Direct Recovery of Debts by HMRC
Did you know?
The government is about to implement powers to give HM Revenue & Customs (HMRC) new powers to withdraw funds directly from bank accounts of Individuals and businesses, including limited liability entities that have established tax and tax credit debts due to them. It’s called “Direct Recovery of Debts”. (DRD)
- Debt must be greater than £1,000
- HMRC will always leave a minimum aggregate of £5,000 across the debtors’ accounts.
- It can be taken from credit balances at bank and building society accounts, including ISAs.
- It can be taken from joint accounts you share with someone who owes HMRC (on a pro-rated basis).
- Before direct recovery they will freeze the account (issue a hold notice) for funds up to the debt value. A 30 day appeal period against the freezing of funds by HMRC is envisaged before transfer to HMRC.
- Deposit-takers will be required to provide information to HMRC and hold and transfer sums from customers’ accounts to HMRC.
HMRC safeguards, they promise to…
Have made numerous attempts to get paid before they use this new power.
Guarantee a face-to-face visit to the debtor although this will be by an HMRC recovery agent.
Have their agent discuss payment and resolution options, including, if appropriate, a Time to Pay arrangement.
Identify debtors who are in a vulnerable position and offer them the support they need.
Impact on non-compliant individuals, partnerships and companies
If you refuse, or aren’t able, to pay what is owed to HMRC:
Payments to key suppliers and employees may be impossible when funds are frozen. This may force you or your business into formal insolvency because business goodwill has been destroyed.
If you have secured lending from your bank they may see this as indication that the company is a bad risk and enforce their security.
Any joint account holders will be notified of your financial issues.
Your bank will charge you an additional administration fee for doing HMRC’s bidding.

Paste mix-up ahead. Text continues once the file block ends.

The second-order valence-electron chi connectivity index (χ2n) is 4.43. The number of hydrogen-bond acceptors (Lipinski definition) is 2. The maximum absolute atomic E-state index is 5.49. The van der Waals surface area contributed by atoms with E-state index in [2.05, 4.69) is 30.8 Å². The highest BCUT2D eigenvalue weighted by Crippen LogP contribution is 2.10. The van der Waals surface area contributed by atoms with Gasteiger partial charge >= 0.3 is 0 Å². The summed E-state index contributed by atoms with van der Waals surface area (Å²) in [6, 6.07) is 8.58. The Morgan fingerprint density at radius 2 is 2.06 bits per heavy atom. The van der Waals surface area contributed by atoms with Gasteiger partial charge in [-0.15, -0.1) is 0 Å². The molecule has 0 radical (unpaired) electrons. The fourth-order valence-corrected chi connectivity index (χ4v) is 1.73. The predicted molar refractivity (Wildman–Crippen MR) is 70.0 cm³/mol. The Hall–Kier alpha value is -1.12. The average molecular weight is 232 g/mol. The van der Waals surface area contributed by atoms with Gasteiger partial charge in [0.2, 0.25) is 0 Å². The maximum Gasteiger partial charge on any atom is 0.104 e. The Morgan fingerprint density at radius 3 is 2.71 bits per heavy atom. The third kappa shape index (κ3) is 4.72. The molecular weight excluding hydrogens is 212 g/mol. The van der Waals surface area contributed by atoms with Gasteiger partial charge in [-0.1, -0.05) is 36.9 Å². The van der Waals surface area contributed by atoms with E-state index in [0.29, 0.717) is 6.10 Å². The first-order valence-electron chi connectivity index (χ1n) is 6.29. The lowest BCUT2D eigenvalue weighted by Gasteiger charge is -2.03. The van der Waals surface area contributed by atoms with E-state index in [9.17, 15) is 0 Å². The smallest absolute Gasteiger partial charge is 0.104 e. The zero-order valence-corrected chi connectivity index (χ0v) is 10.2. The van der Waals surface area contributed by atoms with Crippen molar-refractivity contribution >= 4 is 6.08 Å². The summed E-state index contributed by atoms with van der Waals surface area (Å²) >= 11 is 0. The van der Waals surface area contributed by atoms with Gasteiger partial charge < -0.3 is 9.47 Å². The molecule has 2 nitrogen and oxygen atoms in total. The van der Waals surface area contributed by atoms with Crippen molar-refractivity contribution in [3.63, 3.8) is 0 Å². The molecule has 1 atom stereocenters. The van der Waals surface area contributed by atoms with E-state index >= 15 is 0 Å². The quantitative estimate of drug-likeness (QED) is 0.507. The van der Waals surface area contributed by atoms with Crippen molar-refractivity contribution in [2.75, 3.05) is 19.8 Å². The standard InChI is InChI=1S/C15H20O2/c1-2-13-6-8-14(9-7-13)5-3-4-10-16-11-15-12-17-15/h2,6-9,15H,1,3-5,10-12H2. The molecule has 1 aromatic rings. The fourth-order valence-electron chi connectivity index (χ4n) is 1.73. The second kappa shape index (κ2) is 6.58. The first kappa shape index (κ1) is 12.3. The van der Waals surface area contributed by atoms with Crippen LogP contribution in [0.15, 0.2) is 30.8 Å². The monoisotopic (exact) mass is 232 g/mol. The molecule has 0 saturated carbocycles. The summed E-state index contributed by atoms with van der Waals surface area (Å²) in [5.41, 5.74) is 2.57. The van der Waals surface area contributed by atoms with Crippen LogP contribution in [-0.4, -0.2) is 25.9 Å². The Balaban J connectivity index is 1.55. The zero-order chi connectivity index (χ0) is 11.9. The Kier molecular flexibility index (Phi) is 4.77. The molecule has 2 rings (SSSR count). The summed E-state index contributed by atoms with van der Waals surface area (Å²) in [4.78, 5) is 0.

Your right of objection to HMRC, and ultimately the County Court, may be time-consuming and costly.
If HMRC are wrong about the debt the damage to you and your business may be irreversible.
What can you do?
HMRC say DRD will make the tax system fairer as debtors who have the money to pay but choose not to do so will have the money seized directly.
However, if preferring one particular creditor, HMRC, doesn’t sound fairer to you, you can make sure what is available to creditors is shared out fairly by using a formal insolvency process.
If as a director, you are owed substantial funds by your business, HMRC might still be able to promote its debt above yours even though they have equal ranking in law.
If you place it into liquidation before deduction is completed by payment to HMRC the insolvency process will defeat it. Commencement means the date on which a winding up resolution is passed, a winding up petition is presented or a bankruptcy order is made
You do need to act quickly if HMRC threaten or issue you with a hold notice in order to get a winding up resolution in place.
It is not clear if a Notice of intention to appoint an administrator or an interim order would intervene and stop the direct recovery by way of the moratorium, and unless the moratorium is specifically dealt with in the enabling legislation we suspect there will be no certainty until a case goes before the court. On first principles it seems likely that the moratorium will stop any new action from commencing but it may not avoid any action that has started. Further clarity is needed.
To place your business into formal insolvency and ensure that all creditors are treated on an equal basis from what’s available, please call the number below.
Please call John Paylor on 020 3096 0750 if you would like to discuss your circumstances and how the new HMRC powers may effect your business.